Once a data breach has been detected, the next step is to piece together the whole story. This is where hiring an experienced cybersecurity solutions firm such as ERMProtect can help. Cybersecurity firms employ certified professionals who acquire and access evidence in a manner that is legally compliant and admissible in a court of law. They are also independent, and working alongside counsel, can provide management with forensically sound and unbiased findings that guide the go-forward incident response strategy, including disclosures related to the exposure of regulated information.
Deploy Digital Forensics
This is the stage where digital forensics come into play. First, investigators must define what evidence is relevant to review, based on the incident that occurred. For example, if a Security Administrator receives an email alert notifying them that an employee is exfiltrating sensitive data, this would suggest that the relevant evidence to acquire would be a forensically sound image of the employee’s mailbox, email logs, and computer.
With so many employees now working remotely, your IT Security staff or Digital Forensics consultant will need to consider how to acquire evidence from suspected insiders, whom have all their company-owned devices at home, without triggering them to delete any information that could be used to trace them to an incident. In this case, it is important for the appropriate staff to create images of any logs and data that they can access remotely as soon as suspicious activity launches the forensic investigation. For instance, if a cloud-based email solution is in place, administrators can export mailboxes remotely. It is critical to assess what acquisitions can be performed remotely to prevent tampering of evidence from suspected insiders prior to notifying them to return their devices through secure post.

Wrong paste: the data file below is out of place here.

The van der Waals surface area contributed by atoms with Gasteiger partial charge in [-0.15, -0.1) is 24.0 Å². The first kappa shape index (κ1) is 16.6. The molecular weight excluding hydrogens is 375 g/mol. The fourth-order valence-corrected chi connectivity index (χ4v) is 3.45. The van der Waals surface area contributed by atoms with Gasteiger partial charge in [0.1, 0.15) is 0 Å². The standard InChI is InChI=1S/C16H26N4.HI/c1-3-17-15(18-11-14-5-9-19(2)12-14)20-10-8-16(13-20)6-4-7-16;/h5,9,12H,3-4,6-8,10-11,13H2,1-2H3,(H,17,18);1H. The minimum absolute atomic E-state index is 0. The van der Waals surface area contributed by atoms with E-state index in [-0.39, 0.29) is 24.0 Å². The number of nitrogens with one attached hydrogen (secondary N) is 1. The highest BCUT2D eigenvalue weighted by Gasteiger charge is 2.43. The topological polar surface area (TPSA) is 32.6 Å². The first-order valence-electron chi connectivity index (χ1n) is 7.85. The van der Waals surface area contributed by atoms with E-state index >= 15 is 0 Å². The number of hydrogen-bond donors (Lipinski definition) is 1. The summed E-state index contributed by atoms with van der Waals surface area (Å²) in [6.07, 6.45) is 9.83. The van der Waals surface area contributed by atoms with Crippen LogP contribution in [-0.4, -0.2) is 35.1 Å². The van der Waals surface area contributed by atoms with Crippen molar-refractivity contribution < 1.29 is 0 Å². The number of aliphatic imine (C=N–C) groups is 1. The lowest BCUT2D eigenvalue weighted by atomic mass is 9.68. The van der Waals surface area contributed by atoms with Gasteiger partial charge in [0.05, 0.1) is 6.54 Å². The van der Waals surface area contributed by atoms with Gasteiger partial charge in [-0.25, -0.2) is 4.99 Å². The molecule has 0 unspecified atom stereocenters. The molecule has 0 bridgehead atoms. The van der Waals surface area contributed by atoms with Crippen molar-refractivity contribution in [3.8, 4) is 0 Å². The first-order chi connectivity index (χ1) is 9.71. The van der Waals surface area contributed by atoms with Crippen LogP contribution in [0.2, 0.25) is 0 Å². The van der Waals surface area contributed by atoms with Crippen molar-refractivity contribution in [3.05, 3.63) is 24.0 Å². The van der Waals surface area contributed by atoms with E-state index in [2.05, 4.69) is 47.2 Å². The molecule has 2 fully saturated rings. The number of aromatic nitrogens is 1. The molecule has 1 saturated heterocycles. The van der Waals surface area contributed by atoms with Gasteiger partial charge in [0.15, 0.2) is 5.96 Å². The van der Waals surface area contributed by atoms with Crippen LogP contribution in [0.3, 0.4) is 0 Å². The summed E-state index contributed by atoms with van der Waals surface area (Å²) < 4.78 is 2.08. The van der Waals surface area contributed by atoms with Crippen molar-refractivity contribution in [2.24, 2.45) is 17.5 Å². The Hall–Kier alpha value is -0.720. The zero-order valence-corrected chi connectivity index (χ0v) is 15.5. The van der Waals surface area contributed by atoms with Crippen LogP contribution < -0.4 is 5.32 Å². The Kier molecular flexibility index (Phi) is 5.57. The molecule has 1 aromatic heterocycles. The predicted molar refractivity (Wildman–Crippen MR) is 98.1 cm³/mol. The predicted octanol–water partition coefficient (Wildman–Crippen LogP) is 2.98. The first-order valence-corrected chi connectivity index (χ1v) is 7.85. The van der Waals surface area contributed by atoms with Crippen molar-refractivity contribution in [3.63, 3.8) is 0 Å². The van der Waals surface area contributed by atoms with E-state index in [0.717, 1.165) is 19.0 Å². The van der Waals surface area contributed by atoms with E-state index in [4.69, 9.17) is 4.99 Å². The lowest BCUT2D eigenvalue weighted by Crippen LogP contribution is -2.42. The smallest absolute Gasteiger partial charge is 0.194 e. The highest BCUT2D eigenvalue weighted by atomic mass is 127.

Additionally, organizations should have stringent policies in place outlining consequences for violating use policies. These can be cited to coax the individuals into returning items. Having ways to lock insiders out of systems remotely also is essential, to prevent users from deleting data prior to sending back the computer. Throughout this acquisition process, it is important that everything is documented using chain of custody forms.
Managing the Forensic Examination
After digital forensic investigators have acquired the evidence and copied and stored it in accordance with forensic best practice guidelines, it is time to examine it. There are many forensic tools, both closed and open source, that can be used to parse information, to retrieve files, and perform key word searches.
After analyzing the evidence and drawing conclusions, investigators must document the investigation in writing to ensure that an adequate record is kept for the events that occurred. Remember that this evidence might have to be presented in a court of law. So, it is critical to keep a detailed account of the forensic process and steps taken to draw conclusions from start to finish. A summary of the steps to take are as follows:
- Assess scope of evidence.
- Take into consideration the risk of how an Insider might respond to the request for items and take appropriate actions to secure evidence.
- Acquire evidence in a forensically sound fashion and document everything in chain of custody forms.
- Assess evidence.
- Draw conclusions based on evidence assessment.
- Create a report.
In today’s hectic and remote-working world, monitoring and responding to insider threats in a timely and effective manner is extremely critical. Make sure you take these steps as part of the organization-wide effort to secure your environment from insider threats.
Get a curated briefing of the week's biggest cyber news every Friday.